Though few of us in today's New York hold onto the old ways, we often give reverence to those who do, for they can give us a unique perspective on the economy and ecology of our state. Everett Nack was a man who loomed large in the minds of the community, and whose memory will be treasured and respected.

Posted by Natalie


Goings on around the grand state of New York

I thought I might add some links to various websites that have interested me of late. All of them talk about Upstate in some capacity, but besides that, they run the gamut. Hopefully, there’s something for everyone here.

Wildrun: A blog dedicated to “Life, Liberty and the Pursuit of Loose Cats.” The blogger, a woman named Susan Darling Greene operates out of Spencer and seems to have made it her mission to rescue wild cats and set them up for adoption. Good luck to you Susan.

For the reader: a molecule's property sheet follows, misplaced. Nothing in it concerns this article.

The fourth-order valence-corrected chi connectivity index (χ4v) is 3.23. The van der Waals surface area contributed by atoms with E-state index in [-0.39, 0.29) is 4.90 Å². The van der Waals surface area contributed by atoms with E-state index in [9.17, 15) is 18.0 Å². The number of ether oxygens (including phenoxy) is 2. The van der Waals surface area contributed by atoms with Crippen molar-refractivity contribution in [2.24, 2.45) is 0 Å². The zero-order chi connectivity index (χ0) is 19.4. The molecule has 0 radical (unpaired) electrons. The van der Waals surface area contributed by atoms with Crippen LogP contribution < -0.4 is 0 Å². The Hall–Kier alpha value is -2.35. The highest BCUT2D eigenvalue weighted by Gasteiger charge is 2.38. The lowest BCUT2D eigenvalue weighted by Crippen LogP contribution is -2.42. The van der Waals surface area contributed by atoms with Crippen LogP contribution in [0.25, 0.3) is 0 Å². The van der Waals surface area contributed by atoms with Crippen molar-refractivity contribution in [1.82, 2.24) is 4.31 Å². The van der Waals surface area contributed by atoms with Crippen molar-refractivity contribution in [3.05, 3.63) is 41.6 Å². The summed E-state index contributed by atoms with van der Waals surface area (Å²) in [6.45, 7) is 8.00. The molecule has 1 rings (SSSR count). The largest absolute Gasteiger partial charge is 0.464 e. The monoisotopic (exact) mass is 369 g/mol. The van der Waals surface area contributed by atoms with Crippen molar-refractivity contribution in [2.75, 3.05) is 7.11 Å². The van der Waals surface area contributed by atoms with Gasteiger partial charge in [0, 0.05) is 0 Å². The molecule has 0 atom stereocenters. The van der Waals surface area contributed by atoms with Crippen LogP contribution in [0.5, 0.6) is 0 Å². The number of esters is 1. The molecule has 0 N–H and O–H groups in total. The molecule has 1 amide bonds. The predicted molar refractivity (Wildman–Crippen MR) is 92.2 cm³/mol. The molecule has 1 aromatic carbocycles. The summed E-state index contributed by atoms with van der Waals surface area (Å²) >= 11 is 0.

Mordecai M. Noah and the Mormon Zion: This website discusses a historic event that has been referenced in earlier posts, namely, a plot to build a theocratic Jewish state on Grand Island in the 1820s. A bizarre and fascinating story, it’s worth taking a look. The author brings up excellent points on the effect that this failed idea had on the founders of Mormonism a few years later.

For the folklorists in audience,
I do? Northern New York’s Mock Weddings is a little jaunt into a captivating tradition of “spoof” weddings conducted in the North Country. Lots of gender-bending and satire. This article is from Voices, the Journal of New York Folklore.